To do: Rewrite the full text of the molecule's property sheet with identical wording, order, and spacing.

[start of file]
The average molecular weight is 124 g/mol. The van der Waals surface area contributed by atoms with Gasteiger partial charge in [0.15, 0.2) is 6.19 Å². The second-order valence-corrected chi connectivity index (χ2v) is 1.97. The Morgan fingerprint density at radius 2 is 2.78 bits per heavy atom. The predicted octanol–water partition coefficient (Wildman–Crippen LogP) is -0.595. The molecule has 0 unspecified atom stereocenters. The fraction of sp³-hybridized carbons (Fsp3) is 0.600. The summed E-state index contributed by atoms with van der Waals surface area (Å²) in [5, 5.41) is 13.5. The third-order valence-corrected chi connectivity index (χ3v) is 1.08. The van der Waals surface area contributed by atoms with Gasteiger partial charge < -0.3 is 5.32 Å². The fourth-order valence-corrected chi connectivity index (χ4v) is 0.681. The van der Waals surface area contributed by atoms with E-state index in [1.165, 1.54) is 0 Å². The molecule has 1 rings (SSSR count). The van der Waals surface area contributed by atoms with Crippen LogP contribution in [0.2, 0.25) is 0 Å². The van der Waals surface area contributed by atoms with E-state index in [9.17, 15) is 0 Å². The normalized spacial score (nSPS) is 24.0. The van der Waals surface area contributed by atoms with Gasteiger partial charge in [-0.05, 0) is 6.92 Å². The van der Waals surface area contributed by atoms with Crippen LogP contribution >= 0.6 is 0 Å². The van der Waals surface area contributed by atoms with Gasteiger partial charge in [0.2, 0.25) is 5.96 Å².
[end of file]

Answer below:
The average molecular weight is 124 g/mol. The van der Waals surface area contributed by atoms with Gasteiger partial charge in [0.15, 0.2) is 6.19 Å². The second-order valence-corrected chi connectivity index (χ2v) is 1.97. The Morgan fingerprint density at radius 2 is 2.78 bits per heavy atom. The predicted octanol–water partition coefficient (Wildman–Crippen LogP) is -0.595. The molecule has 0 unspecified atom stereocenters. The fraction of sp³-hybridized carbons (Fsp3) is 0.600. The summed E-state index contributed by atoms with van der Waals surface area (Å²) in [5, 5.41) is 13.5. The third-order valence-corrected chi connectivity index (χ3v) is 1.08. The van der Waals surface area contributed by atoms with Gasteiger partial charge < -0.3 is 5.32 Å². The fourth-order valence-corrected chi connectivity index (χ4v) is 0.681. The van der Waals surface area contributed by atoms with E-state index in [1.165, 1.54) is 0 Å². The molecule has 1 rings (SSSR count). The van der Waals surface area contributed by atoms with Crippen LogP contribution in [0.2, 0.25) is 0 Å². The van der Waals surface area contributed by atoms with E-state index in [9.17, 15) is 0 Å². The normalized spacial score (nSPS) is 24.0. The van der Waals surface area contributed by atoms with Gasteiger partial charge in [-0.05, 0) is 6.92 Å². The van der Waals surface area contributed by atoms with Crippen LogP contribution >= 0.6 is 0 Å². The van der Waals surface area contributed by atoms with Gasteiger partial charge in [0.2, 0.25) is 5.96 Å².